GeoSphere

GeoSphere

Photo of the Week

Photo of the Week

Keepin’ then comin’! This weeks photo is brought to you by Immageo as per usual. It can be found: here

The image was taken by Dmitry Tonkacheev, IGEM RAS, Moscow, Russian Federation.

Dmitry writes, “This is Co-bearing sphalerite, synthesised using gas transport method at 850C looks like the Christmas Tree. Although presented intergrowth of crystals was made in the laboratory, there are some natural samples, that comes from Africa. Green sphalerite from Congo can be used as jewellery.”

I have to chip in that incorporating Co into minerals can often lead to some very unsusual colours. For example, cobaltoan calcite is brilliant, neon pink.

Quartz over Malachite on Cobaltian Calcite

Cobaltoan Calcite from Katanga, Congo. (Source)

Photo of the Week

Photo of the Week

This amazing picture above was taken by Mikhail Varentsov, Lomonosov Moscow State University, Moscow, Russia. It can be found here. Mikhail writes “Melting summer sea ice is separated to pieces by the net of cracks, and their edges have amazing light-blue color, which is in contrast with white ice surface and deep blue sea water. Photo made during NABOS-2015 expedition.”

What this photo really reminds me of is the recent records relating to Arctic sea ice that have been broken. And, sadly, I don’t mean record highs. For a full discussion on Arctic sea ice status check out the Arctic Sea Ice blog. Long story short though this winter has broken all records for loss of Arctic sea ice, following last years record lows. These past two record breaking years are extremely alarming and the repercussions of such low levels of sea ice will be felt throughout the North and will affect the people and animals that rely on the sea ice.

Photo of the Week – Salt Coral

Photo of the Week – Salt Coral

The photo posted below is a really cool one. Interestingly, enough I have been getting into podcasts lately. They are great during my bus ride to and from work every day. One of the podcasts that I like is Neil de Grasse Tyson’s Star Talk Radio. Anyway, the other week Star Talk had a pretty good discussion about salt and the role it has played in developing human history. Check out the episode in two parts here. Arguably as one of the most important economic minerals of all time, although it may not seem so today.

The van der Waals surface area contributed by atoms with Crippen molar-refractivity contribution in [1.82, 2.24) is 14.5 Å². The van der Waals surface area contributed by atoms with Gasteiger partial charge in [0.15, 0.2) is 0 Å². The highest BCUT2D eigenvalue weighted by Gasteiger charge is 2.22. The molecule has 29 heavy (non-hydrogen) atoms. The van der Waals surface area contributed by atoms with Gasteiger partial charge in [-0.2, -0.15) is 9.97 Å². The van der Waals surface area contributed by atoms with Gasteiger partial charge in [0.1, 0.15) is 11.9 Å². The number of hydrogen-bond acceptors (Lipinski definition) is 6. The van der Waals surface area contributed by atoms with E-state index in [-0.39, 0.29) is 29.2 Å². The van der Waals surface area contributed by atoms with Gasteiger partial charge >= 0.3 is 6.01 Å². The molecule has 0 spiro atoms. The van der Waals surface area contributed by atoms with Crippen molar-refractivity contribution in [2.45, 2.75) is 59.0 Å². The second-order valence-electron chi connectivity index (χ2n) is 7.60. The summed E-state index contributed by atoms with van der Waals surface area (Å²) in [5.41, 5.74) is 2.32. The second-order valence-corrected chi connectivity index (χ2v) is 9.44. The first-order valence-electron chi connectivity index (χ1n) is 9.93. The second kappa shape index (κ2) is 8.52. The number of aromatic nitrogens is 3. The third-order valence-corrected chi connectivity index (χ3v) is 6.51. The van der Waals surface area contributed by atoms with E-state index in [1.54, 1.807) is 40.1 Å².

That said, having read the book Sugar, Salt and Fat I would argue that salt retains its title as the most important of all economic minerals even to this very day! Anyone else have an opinion on this?

I digress though. The image below shows an incredible salt concretion on the shore of the hypersaline Dead Sea that has been formed by sea spray that has evaporated creating this magnifcent shape. Despite the title it is not actually coral.

Walking along the shoreline of the Dead Sea, you can find some magnificent objects, like this coral made of salt. Combine that with the beautiful scenery and amazing lighting at dawn and you get this amazing photo. Source - Salt Coral by Zachi Shtain

Walking along the shoreline of the Dead Sea, you can find some magnificent objects, like this coral made of salt. Combine that with the beautiful scenery and amazing lighting at dawn and you get this amazing photo. Source – Salt Coral by Zachi Shtain

Photo of the Week (Approximately)

Photo of the Week (Approximately)

The truly insane photo above shows “Different generations of calcite cements in Late Miocene seep carbonates (Piedmont, Italy; cathodoluminescence microphotograph)”. It was taken by Marcello Natalicchio, University of Hamburg, Hamburg, Germania  – Source.

This photo was taken using a cathodoluminescence microscope which is both a standalone tool or can be an adaptation to a scanning electron microscope. In cathodoluminescence microscopy an electron beam is fired at the sample which causes it to emit light (luminesce). The chemistry of the material being imaged determines the wavelength of the light emitted. Cathodoluminescence microscopy is a very useful tool for visualizing interior features such as fabrics, growth periods or other changes in the crystal interior that are not visible using traditional visible or polarized light microscopy. In the picture above the cathodoluminescence is being used to show the different stages of formation of a calcite cement.

In the geosciences cathodoluminescence microscopy is most frequently used to investigate the growth and deformation history of sedimentary carbonates, the interior structure of fossils, diagenetic processes, growth and dissolution of igneous and metamorphic minerals, and the growth of hydrothermal veins. The reason cathodoluminescence microscopy is so useful is that it allows the interior chemical variability of the sample to be imaged at the microscale without destroying the relationships that exist between the different stages of crystal growth.

I’m not counting Photo of the Week posts any more. The photo updates to the blog will now come whenever I feel like it. To be honest, I’m not sure how often I’ll feel like it. Although, now that daylight savings time has ended that may be more often since getting outside now involves enveloping myself in several layers of fabric. Also, daylight savings time is stupid, and I hate it.

Cheers

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